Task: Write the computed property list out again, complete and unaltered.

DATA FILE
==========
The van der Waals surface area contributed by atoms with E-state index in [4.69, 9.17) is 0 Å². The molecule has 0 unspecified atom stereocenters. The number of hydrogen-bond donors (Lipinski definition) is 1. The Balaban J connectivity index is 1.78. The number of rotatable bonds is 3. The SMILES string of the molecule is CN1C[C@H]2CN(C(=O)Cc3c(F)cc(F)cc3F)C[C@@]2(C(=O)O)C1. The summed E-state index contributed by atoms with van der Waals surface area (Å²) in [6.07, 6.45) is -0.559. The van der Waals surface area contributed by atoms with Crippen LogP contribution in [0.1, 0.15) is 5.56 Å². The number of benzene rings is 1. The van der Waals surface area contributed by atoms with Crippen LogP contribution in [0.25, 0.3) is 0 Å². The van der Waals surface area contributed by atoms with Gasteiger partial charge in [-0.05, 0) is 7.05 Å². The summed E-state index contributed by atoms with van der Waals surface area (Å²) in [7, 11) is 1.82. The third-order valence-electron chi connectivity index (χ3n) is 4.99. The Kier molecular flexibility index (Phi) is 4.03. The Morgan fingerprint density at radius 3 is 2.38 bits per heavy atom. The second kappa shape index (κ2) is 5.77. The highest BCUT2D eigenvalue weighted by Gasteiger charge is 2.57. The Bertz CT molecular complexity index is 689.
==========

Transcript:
The van der Waals surface area contributed by atoms with E-state index in [4.69, 9.17) is 0 Å². The molecule has 0 unspecified atom stereocenters. The number of hydrogen-bond donors (Lipinski definition) is 1. The Balaban J connectivity index is 1.78. The number of rotatable bonds is 3. The SMILES string of the molecule is CN1C[C@H]2CN(C(=O)Cc3c(F)cc(F)cc3F)C[C@@]2(C(=O)O)C1. The summed E-state index contributed by atoms with van der Waals surface area (Å²) in [6.07, 6.45) is -0.559. The van der Waals surface area contributed by atoms with Crippen LogP contribution in [0.1, 0.15) is 5.56 Å². The number of benzene rings is 1. The van der Waals surface area contributed by atoms with Crippen LogP contribution in [0.25, 0.3) is 0 Å². The van der Waals surface area contributed by atoms with Gasteiger partial charge in [-0.05, 0) is 7.05 Å². The summed E-state index contributed by atoms with van der Waals surface area (Å²) in [7, 11) is 1.82. The third-order valence-electron chi connectivity index (χ3n) is 4.99. The Kier molecular flexibility index (Phi) is 4.03. The Morgan fingerprint density at radius 3 is 2.38 bits per heavy atom. The second kappa shape index (κ2) is 5.77. The highest BCUT2D eigenvalue weighted by Gasteiger charge is 2.57. The Bertz CT molecular complexity index is 689.